Public Hearings on Fort Worth City Council Charter Election

Public Hearings on Fort Worth City Council Charter Election, which will have long-term impact, to start soon

by Fernando Florez

Fort Worth, TX. (October 20, 2015) — The Fort Worth City Council has appointed a Charter Review Task Force to look at several possible changes to the city’s charter that may result in an increase in pay for the mayor and city council members, their length of service (term limits, etc.), the number of city council districts in the city and possibly other things. The task force will be holding public hearings soon and present their recommendations to the city council on December 8. After that, the city council will call for an election sometime next year. At that time, the proposals will be presented to the voters who will either approve or reject them.
We’ve had some discussions and most of us agree that the mayor’s and council members’ pay needs to be increased to make it comparable to what other cities are paying. (Fort Worth council members are currently paid $25,000 and the mayor $29,999 a year. Dallas is paying council members $60,000 and the mayor $80,000; Austin pays them $70,000 and $82,237, respectively.) As for the length of service (term limits, etc.), this issue is still being discussed and I would like to hear from you before the public hearings.
In regards to the number of city council districts, we are in unanimous agreement that the present 8-1 electoral system is highly inadequate and needs to be changed. Here is a bit of background: We’ve had the same electoral system in place since the city went to single-member districts in 1977. At that time the city’s population was 385,856.That equals to approximately 48,232 people to represent by each council member. Fort Worth’s population in 2014 was an estimated 812,238 according to census data, approximately 101,529 per council district.
City council districts are much more difficult to represent today because of the city’s increased population and the inexorable changes in minority population demographics. These are key factors to consider in deciding whether to increase the size of the city council. For example, the city’s Hispanic population has surged to nearly 35% yet there is only one Hispanic seated on the council today. (District 2 in the north side of the city.)
With Fort Worth’s population having more than doubled since 1977, a new mindset by “the powers that be” is needed to address this sea change. It must start with the premise that every minority group deserves and wants equal representation, as much as that’s possible, on the city council. It’s achievable and it will result in more inclusiveness and better governance, which will benefit every person in Fort Worth way into the future.
After some discussion, we’ve concluded that to have the best chance for achieving that, a 12-1 lectoral system needs to be adopted. A 12-1 plan would bring the needed flexibility, but, realistically, it will not even be considered unless it’s strongly supported by the public. That’s why we are asking you and all your friends to go to the “Public Hearings” and make this known “loud and clear” to the task force. We are asking everyone to support a 12-1 plan. Before one or more plans go to the voters to select, we are also asking you to tell the task force that the change in the number of districts, must be made as soon as possible, right after the election. If this council wants a charter election, they need to finish the job—not pass part of it on to another council that will be seated around 2022. (We’ve heard that one of the ideas floating around, apparently emanating from city hall, is to implement the change in the number of council districts after the census of 2020. That would actually mean that we would have to wait until around 2022! It’s not fair to have to wait six years. Using American Community Survey (ACS) data, so-called mid-decade redrawing of electoral districts is very common today. Austin redrew council districts last year. (ACS is a group within the U.S. Census Bureau that continuously samples. They generate data of all types that is used by many organizations for many purposes.) So please don’t let anyone tell you differently.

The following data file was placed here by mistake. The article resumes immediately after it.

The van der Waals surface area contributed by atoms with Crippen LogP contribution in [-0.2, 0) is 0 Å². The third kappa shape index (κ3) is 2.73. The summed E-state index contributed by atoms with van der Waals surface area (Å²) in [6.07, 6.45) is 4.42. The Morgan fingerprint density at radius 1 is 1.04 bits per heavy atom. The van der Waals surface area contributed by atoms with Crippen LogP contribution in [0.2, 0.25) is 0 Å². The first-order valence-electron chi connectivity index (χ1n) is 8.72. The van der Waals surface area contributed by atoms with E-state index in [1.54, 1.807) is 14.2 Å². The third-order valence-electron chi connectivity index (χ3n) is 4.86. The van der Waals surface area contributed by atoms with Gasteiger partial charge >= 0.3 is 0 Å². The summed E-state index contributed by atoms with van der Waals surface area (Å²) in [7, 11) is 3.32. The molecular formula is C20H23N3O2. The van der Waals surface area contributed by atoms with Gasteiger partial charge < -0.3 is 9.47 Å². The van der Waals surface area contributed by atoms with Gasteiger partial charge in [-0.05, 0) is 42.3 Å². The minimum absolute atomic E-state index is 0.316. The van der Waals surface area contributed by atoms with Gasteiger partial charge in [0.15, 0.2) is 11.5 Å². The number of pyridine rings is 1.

Below is the schedule for the public Hearings. Please make time to attend one or more of them:

Thursday, Oct. 29, 7 p.m.; Southwest Regional Library, 4001 Library Lane

Monday, Nov. 2, 7p.m., Heritage Church of Christ, 4202 Heritage Trace Parkway

Monday, Nov.9, 7 p.m.; North side Community Center,1100 N.W. 18th St.

Thursday, Nov. 12, 7 p.m.; Hazel Harvey Peace Center, 818 Missouri Ave.

Monday, Nov.16, 7 p.m.; Martin Luther King Jr. Community Center, off Truman Dr.

Dec. 8, 7 p.m.; Formal report made by task force to city council, 1000 Throckmorton

Again, these hearings are important and we ask you to make your outmost effort to attend one or more of them. Please don’t hesitate to contact me if you have any questions about this or for any other reason. Many, many thanks.

Fernando Florez
Chairman, Redistricting Committee
United Hispanic Council

P.S. I’ve had a computer problem recently and have lost most of my e-mail addresses list that took me many years to accumulate. Please help me by forwarding this email to your own contact list and even using social media to pass the word out. Again, this is very, very important. Many, many thanks.